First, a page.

CONTACT ME


  • Kimberly A. Kralowec
    The Kralowec Law Group
    180 Montgomery Street,
    Suite 2000
    San Francisco, CA 94104
    Tel: (415) 546-6800
    Fax: (415) 546-6801
    Web: www.kraloweclaw.com
    Email: uclpractitioner@gmail.com

July 2014

Sun Mon Tue Wed Thu Fri Sat
    1 2 3 4 5
6 7 8 9 10 11 12
13 14 15 16 17 18 19
20 21 22 23 24 25 26
27 28 29 30 31    

« New UCL decision: Feitelberg v. Credit Suisse | Main | Petitions for review filed in Bennett and Fireside Bank »

Monday, December 12, 2005

TrackBack

TrackBack URL for this entry:
http://www.typepad.com/services/trackback/6a00d8345172b069e200d83464b38053ef

Listed below are links to weblogs that reference Recent federal Prop. 64 order: Anunziato v. eMachines, Inc.:

Comments

John Hurley

This is an interesting decision. And I think it ultimately ends up in the wrong place. One of the “Findings and Declarations of Purpose” of Proposition 64 was that plaintiffs should at least have Article III standing, and there are a number of federal cases in Claifornia holding that a plaintiff who was not personally misled lacks standing to assert fraud-based claims. For example, Mortera v. North America Mortg. Co., 172 F.Supp.2d 1240, 1243 (N.D. Cal. 2001).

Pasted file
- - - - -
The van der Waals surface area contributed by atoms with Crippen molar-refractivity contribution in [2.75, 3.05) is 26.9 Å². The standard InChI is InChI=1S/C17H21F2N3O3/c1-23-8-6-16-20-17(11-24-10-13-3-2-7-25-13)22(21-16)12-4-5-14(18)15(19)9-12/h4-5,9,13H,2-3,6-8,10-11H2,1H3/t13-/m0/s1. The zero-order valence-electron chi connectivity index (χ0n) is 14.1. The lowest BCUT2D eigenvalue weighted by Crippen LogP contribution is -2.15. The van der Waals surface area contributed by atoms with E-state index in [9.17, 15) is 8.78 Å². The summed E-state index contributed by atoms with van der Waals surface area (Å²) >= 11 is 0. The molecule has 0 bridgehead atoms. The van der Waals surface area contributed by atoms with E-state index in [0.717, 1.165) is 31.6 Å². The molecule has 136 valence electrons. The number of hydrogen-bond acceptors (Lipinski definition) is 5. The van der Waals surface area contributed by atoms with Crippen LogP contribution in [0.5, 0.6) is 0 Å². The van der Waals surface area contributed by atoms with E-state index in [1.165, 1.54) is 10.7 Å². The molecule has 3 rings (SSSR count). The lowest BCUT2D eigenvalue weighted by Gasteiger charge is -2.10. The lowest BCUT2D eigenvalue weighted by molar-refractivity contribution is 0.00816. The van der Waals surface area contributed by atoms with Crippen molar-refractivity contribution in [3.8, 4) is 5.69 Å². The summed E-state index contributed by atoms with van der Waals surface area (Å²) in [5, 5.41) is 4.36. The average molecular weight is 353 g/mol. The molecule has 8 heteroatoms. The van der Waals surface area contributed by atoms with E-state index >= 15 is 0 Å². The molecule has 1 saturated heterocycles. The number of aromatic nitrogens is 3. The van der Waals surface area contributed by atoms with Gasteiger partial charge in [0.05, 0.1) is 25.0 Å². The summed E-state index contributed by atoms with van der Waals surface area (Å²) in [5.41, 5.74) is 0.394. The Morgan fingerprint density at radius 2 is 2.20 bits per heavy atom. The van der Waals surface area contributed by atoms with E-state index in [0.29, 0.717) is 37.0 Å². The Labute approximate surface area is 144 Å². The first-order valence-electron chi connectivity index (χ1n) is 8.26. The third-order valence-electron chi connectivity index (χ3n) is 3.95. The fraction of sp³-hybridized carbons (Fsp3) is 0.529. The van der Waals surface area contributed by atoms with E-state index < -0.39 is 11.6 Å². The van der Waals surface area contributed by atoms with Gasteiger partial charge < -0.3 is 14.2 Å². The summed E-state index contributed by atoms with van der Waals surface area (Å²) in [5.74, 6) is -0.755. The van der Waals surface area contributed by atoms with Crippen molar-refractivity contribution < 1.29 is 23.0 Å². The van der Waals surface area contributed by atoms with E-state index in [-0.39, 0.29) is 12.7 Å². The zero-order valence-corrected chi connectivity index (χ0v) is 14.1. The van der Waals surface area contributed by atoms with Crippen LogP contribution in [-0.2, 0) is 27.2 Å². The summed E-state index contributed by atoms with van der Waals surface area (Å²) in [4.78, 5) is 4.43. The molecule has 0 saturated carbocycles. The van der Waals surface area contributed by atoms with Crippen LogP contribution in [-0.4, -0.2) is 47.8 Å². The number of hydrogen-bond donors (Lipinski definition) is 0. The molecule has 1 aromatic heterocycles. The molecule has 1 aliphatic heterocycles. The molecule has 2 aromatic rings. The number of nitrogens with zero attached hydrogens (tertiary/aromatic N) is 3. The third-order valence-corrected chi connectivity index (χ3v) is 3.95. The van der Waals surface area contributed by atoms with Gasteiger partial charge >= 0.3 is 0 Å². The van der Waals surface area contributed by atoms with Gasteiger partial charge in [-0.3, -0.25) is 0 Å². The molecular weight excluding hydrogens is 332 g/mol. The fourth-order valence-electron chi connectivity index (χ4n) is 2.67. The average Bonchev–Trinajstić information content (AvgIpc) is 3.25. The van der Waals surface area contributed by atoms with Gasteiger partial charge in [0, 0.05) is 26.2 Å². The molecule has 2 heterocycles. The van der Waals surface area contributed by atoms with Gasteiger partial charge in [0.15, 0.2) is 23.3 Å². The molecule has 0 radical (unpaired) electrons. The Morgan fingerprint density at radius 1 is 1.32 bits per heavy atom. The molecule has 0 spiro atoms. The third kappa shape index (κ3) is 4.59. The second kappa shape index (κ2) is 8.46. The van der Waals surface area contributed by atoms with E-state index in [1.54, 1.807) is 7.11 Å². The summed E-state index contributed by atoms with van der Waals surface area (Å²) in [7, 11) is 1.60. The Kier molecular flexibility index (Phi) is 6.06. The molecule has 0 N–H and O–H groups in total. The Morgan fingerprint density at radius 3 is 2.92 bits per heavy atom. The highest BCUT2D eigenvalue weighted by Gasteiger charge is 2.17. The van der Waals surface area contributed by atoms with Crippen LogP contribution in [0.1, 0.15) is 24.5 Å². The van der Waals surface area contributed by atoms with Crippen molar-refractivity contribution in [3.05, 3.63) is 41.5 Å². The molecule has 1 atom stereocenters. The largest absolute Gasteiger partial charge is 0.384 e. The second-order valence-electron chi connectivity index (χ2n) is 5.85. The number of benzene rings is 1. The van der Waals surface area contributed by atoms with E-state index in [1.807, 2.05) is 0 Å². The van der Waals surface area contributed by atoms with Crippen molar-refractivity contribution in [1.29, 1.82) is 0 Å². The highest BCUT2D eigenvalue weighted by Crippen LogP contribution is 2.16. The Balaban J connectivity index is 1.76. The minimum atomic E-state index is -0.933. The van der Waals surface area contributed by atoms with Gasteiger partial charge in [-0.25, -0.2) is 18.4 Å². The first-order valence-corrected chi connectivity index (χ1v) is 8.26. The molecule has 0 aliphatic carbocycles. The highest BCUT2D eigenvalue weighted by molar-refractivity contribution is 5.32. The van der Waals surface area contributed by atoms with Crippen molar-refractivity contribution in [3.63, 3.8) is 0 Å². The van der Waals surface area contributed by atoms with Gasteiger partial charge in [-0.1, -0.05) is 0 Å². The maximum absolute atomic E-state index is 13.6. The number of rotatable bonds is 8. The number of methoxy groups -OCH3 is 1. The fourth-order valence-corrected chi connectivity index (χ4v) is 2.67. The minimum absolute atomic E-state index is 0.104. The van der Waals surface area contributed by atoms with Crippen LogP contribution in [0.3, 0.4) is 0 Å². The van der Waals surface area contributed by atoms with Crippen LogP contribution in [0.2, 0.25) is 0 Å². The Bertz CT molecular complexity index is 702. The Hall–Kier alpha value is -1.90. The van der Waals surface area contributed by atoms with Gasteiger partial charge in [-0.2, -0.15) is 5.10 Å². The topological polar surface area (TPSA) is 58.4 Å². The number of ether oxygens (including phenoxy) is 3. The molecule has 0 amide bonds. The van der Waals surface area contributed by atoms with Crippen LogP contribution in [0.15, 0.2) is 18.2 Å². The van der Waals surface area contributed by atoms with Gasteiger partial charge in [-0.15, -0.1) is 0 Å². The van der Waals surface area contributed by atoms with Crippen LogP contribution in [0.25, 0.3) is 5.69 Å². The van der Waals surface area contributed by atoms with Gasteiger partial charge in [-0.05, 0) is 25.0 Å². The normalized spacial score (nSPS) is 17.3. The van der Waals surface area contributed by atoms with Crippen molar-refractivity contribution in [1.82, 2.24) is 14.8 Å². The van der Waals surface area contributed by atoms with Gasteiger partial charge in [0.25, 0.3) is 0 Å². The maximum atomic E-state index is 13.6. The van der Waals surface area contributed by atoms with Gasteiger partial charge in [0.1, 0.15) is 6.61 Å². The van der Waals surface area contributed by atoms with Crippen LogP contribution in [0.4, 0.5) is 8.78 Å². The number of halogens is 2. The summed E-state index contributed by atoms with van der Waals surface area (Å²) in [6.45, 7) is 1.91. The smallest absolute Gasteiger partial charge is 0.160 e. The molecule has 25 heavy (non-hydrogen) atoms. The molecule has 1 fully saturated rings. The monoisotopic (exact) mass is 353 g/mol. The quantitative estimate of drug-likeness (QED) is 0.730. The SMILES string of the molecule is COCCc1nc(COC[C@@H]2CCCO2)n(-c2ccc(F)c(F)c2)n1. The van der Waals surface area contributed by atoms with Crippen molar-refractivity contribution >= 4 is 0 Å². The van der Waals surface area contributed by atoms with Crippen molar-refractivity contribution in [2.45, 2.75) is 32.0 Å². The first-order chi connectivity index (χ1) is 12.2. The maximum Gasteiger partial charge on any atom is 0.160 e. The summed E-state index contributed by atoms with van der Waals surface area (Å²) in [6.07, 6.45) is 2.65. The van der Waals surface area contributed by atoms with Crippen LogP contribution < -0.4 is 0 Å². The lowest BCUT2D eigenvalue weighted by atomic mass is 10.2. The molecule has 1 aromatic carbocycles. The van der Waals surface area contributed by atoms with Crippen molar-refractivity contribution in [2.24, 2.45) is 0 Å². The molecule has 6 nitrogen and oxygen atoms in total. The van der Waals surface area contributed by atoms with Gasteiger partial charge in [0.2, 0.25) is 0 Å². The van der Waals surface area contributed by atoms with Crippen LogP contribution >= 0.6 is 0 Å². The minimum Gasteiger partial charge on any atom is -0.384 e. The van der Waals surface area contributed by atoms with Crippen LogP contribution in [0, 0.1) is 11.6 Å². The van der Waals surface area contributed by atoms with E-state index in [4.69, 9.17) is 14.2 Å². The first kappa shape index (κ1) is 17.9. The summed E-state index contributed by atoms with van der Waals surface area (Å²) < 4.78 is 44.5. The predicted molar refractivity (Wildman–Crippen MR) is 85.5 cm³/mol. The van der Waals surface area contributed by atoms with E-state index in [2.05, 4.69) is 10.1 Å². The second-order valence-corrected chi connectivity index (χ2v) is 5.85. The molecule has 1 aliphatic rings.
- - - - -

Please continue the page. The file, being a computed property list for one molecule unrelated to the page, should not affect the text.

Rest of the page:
I think the right result lies in a middle ground that a lot of courts are missing, and that parties (on both sides) are not arguing because it doesn't necessarily serve their clients. That is, the "as a result of" language in Section 17204 may have added an "actual" reliance element, but unlike common-law fraud, may not include a "reasonable" reliance element.

Also, at least in the case when an individual is seeking relief on his/her own behalf, the caselaw applying a reasonable-person standard to alleged fraudulent business practices may not apply. Those cases were decied in the context of general-public claims. A person who individually demonstrates actual reliance, even if that reliance was not necessarily reasonbable, would appear to meet all the requirements to assert a claim for "fraudulent" business practices under the amended statute.

The comments to this entry are closed.

2014 Supreme Court Calendar


Research


Disclaimer


  • Nothing in this blog constitutes legal advice. If you need legal advice, consult an attorney in your jurisdiction. To read this blog's complete disclaimer, click here.


  • The UCL Practitioner
    © 2003-2014
    by Kimberly A. Kralowec
    All rights reserved.


  • Enter your email address:

    Delivered by FeedBurner




  • Header design by Webmotion
    Photos by Jack Gescheidt
    Powered by TypePad